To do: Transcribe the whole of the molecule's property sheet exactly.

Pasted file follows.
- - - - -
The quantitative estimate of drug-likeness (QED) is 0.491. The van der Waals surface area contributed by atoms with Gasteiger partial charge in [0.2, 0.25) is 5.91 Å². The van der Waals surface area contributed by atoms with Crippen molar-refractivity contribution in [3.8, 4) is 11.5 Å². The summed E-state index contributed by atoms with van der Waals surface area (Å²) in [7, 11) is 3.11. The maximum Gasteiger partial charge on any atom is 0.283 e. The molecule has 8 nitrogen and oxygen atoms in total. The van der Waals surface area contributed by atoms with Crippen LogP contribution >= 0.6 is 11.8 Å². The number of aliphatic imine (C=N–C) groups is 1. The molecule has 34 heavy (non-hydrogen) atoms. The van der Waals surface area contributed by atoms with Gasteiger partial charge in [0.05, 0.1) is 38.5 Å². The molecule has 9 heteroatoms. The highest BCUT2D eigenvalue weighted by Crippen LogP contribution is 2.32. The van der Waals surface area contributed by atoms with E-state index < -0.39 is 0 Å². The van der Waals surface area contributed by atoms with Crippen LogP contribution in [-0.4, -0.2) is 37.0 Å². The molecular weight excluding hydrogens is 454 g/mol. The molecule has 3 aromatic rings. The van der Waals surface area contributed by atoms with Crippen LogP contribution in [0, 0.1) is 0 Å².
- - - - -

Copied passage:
The quantitative estimate of drug-likeness (QED) is 0.491. The van der Waals surface area contributed by atoms with Gasteiger partial charge in [0.2, 0.25) is 5.91 Å². The van der Waals surface area contributed by atoms with Crippen molar-refractivity contribution in [3.8, 4) is 11.5 Å². The summed E-state index contributed by atoms with van der Waals surface area (Å²) in [7, 11) is 3.11. The maximum Gasteiger partial charge on any atom is 0.283 e. The molecule has 8 nitrogen and oxygen atoms in total. The van der Waals surface area contributed by atoms with Crippen LogP contribution >= 0.6 is 11.8 Å². The number of aliphatic imine (C=N–C) groups is 1. The molecule has 34 heavy (non-hydrogen) atoms. The van der Waals surface area contributed by atoms with Gasteiger partial charge in [0.05, 0.1) is 38.5 Å². The molecule has 9 heteroatoms. The highest BCUT2D eigenvalue weighted by Crippen LogP contribution is 2.32. The van der Waals surface area contributed by atoms with E-state index < -0.39 is 0 Å². The van der Waals surface area contributed by atoms with Crippen LogP contribution in [-0.4, -0.2) is 37.0 Å². The molecular weight excluding hydrogens is 454 g/mol. The molecule has 3 aromatic rings. The van der Waals surface area contributed by atoms with Crippen LogP contribution in [0, 0.1) is 0 Å².